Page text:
Dec 30, 2003
Oklahoma City
The following links are to a couple of photos taken this afternoon, March 2 at 3:44PM, from the southwest side of Oklahoma City looking NNE.
(links removed)
Is this really mammatus? I was surprised to see this formation since the temperature at the time was about 52 degrees.

Update. On 3-8-04 the photos were removed from the website. Contact me via email if you want to see them.
Yes those are mammatus clouds. Mammatus don't just form under anvils, they can form under just about any mid or high level cloud deck.
We see quite a bit of non-thunderstorm mammatus here in West Virginia during the winter months, in fact there were some faint displays of it this morning after the frontal passage.

Back in January there was a very spectacular display at sunrise that I didn't get photos of because I was already 1 hour into a sunrise timelapse.

None match the beauty of a storm anvil display, though.
Can we expand on this thread a bit? There seems to be some confusion over mammatus clouds and what they represent here in Canada. Can someone give a firm answer as to what they are and what they do?

Personally I believe they are hail producers.

We get a lot of cold-core mammatus out here in Oregon during the winter/spring season. I would really love to see some nice thunderstorm based stuff tho.
Mammatus in and of themselves do not indicate a hail producing storm. Mammatus are formed by sinking air - - - for them to form, the sinking air has to be cooler than the air around it and have a higher liquid content. When seen under an anvil of a thunderstorm, the mammatus usually indicate a strong updraft, so there will likely be a hail core on the storm simply because the updraft is strong enough to support water droplets circulating back and forth inside the storm tower and growing as hail.

As was noted by others, mammatus-type formations can also be observed under cirrocumulus, altostratus, altocumulus and stratocumulus clouds.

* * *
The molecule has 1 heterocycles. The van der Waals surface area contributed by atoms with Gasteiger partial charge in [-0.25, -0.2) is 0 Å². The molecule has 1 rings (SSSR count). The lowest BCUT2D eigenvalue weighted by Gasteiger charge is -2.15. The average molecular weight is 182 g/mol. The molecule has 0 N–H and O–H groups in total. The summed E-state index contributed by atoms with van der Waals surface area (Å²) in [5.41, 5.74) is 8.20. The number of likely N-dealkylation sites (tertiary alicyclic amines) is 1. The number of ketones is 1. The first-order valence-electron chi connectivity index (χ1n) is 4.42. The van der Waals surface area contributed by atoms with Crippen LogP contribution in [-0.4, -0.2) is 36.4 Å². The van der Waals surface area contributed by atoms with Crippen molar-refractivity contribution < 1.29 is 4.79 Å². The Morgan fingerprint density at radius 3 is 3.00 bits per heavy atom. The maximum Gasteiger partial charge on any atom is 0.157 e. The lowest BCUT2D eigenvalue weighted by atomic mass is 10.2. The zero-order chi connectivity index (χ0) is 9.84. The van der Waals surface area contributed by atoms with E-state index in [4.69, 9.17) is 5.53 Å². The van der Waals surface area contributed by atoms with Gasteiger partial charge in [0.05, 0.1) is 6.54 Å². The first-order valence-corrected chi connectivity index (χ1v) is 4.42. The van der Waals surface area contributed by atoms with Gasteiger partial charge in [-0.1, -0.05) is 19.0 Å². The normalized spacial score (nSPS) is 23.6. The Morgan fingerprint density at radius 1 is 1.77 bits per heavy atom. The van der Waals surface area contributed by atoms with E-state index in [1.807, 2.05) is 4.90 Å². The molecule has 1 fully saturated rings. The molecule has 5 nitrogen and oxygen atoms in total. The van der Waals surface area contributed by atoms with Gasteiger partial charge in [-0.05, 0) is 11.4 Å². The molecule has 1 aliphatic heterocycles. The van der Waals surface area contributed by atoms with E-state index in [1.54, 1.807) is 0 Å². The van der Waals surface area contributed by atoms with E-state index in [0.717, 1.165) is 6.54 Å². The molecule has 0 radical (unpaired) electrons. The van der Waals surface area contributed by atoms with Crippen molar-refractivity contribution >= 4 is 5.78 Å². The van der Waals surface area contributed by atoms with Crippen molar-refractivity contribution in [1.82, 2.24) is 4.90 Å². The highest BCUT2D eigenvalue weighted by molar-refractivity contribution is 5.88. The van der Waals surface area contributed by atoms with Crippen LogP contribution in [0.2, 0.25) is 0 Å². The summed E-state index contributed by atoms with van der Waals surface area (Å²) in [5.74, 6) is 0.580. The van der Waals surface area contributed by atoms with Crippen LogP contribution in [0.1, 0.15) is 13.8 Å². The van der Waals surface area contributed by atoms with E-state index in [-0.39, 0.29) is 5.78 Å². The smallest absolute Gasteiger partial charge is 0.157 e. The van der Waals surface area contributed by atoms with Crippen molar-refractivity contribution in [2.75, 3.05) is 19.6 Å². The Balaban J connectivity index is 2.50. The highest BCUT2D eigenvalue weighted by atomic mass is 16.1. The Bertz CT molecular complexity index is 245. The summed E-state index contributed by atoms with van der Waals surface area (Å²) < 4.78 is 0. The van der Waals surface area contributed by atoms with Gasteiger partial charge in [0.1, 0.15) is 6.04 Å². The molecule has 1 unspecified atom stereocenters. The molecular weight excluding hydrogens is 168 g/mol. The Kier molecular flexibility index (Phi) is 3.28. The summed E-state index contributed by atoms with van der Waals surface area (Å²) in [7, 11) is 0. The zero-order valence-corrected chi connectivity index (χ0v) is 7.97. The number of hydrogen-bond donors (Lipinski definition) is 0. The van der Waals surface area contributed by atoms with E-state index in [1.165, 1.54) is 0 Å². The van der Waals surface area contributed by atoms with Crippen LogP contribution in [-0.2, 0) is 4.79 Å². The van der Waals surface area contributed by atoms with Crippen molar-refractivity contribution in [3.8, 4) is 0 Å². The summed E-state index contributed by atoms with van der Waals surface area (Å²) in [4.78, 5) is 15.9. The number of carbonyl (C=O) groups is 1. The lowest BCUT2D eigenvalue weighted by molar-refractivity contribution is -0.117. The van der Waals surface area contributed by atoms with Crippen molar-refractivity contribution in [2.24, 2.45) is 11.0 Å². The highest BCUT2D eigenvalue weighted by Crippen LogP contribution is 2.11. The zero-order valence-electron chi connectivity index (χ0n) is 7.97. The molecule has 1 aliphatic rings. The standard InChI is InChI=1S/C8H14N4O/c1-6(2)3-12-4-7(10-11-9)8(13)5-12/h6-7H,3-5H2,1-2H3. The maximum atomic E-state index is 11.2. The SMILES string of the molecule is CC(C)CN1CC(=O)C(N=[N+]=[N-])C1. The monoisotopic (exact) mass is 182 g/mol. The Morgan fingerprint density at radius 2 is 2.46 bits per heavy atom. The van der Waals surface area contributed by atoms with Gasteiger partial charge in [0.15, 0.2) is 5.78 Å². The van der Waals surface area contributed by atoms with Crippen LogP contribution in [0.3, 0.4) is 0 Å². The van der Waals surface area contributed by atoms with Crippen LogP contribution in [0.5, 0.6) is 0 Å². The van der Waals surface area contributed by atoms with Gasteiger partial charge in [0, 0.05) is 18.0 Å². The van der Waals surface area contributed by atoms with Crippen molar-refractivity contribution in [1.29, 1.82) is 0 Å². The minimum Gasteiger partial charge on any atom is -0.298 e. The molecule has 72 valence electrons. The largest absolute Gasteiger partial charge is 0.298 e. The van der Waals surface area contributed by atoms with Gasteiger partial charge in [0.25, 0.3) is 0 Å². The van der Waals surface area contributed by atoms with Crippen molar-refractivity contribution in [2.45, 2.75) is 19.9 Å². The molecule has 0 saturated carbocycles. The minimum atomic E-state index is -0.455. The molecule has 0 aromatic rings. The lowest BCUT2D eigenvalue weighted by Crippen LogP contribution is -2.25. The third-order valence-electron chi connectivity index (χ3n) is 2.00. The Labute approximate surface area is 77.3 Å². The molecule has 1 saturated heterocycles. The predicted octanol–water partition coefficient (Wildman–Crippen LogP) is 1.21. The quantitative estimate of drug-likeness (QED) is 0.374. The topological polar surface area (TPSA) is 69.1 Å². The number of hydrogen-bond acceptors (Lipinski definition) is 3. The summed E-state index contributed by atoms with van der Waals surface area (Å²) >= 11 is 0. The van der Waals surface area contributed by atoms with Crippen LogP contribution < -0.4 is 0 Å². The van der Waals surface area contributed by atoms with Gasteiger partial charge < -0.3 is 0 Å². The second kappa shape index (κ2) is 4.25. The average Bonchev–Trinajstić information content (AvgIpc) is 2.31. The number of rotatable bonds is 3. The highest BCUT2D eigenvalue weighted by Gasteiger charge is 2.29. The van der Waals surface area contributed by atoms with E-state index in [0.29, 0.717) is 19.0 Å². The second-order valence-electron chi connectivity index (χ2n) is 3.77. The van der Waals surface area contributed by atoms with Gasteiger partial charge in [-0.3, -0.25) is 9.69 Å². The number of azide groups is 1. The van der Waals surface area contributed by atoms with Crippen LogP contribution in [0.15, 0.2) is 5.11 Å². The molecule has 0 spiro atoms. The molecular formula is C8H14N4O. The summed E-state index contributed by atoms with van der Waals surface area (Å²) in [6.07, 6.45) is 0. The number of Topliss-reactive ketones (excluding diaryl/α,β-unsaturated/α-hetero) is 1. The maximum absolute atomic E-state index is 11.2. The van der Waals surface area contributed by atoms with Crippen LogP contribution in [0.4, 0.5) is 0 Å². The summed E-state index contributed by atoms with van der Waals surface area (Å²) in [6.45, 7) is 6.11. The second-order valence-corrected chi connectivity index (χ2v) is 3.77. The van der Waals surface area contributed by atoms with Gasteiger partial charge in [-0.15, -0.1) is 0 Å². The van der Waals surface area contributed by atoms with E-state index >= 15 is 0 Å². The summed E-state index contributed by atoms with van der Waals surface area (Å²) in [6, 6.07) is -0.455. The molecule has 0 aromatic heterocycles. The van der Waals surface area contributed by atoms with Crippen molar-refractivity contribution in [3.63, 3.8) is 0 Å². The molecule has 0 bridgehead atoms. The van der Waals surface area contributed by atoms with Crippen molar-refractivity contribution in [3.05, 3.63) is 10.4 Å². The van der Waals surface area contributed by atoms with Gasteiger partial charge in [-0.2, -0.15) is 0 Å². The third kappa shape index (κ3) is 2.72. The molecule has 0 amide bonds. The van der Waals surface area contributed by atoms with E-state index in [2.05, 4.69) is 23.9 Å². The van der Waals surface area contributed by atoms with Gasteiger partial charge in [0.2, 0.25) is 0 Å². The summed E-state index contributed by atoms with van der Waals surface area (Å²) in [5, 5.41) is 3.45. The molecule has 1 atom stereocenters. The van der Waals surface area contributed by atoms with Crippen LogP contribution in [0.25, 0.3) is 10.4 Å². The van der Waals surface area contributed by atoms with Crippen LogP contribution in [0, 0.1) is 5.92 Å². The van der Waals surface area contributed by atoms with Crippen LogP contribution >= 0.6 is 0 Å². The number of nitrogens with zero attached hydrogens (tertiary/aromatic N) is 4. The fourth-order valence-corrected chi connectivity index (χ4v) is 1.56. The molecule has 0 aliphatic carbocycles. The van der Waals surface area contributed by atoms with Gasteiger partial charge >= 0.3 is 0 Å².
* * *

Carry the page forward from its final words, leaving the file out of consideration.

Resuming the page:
Last week in Kansas City we had the passage of a super interesting formation. It was a high shelf, with waves that appeared to be like mammatus ... there was virtually NO downdraft associated with this shelf, though from all appearances it looked totally severe! ... Everyone who saw it remarked about it ... it followed me south from St. Joseph all the way to work ... when it reached KC it developed these super cool wave formations that literally made it look like the surface of the ocean. Was quite beautiful and quite interesting. (and yes - of course I got pics!)
Mammatus clouds gets its name, because of the puch like or baglike sacs that resemble cows udders. MOOOOOOO goes the cow. LOL Mammatus form in sinking air, when precip is carried aloft, is spread out at the top of the anvil, the precip particles composed of water and ice and since air is saturated and is heavier, it sinks. Sinking air warms, and the warming is used in evaporating the precip particles, if more energy is needed, the sinking air will be cooler than the surrounding air, and with relative humidities of 100 percent, you will see mammauts clouds. Mixing, evaporational cooling and virga seem to play a role in mammatus.

Mammatus often form on the underside of cumulonimbus clouds, especially underneath the anvil and seen more often with storms that are severe, but you can see mamatus with non-severe storms too. Mammatus also sometimes they can form underneath altocumulus, altostratus, cirrus, cirrocumulus and stratocumulus clouds. Mammatus usually are an indication the storms are weakening and threat for severe weather has passed, however they are exceptions to the rule, you can sometimes have mammatus on the backside of a thunderstorm, where you might have the storm dropping hail and/or storng winds. Mammatus are not a sign that a tornado is about to form. Mammatus clouds do not produce severe weather.

Source: Notes I have collected over the years.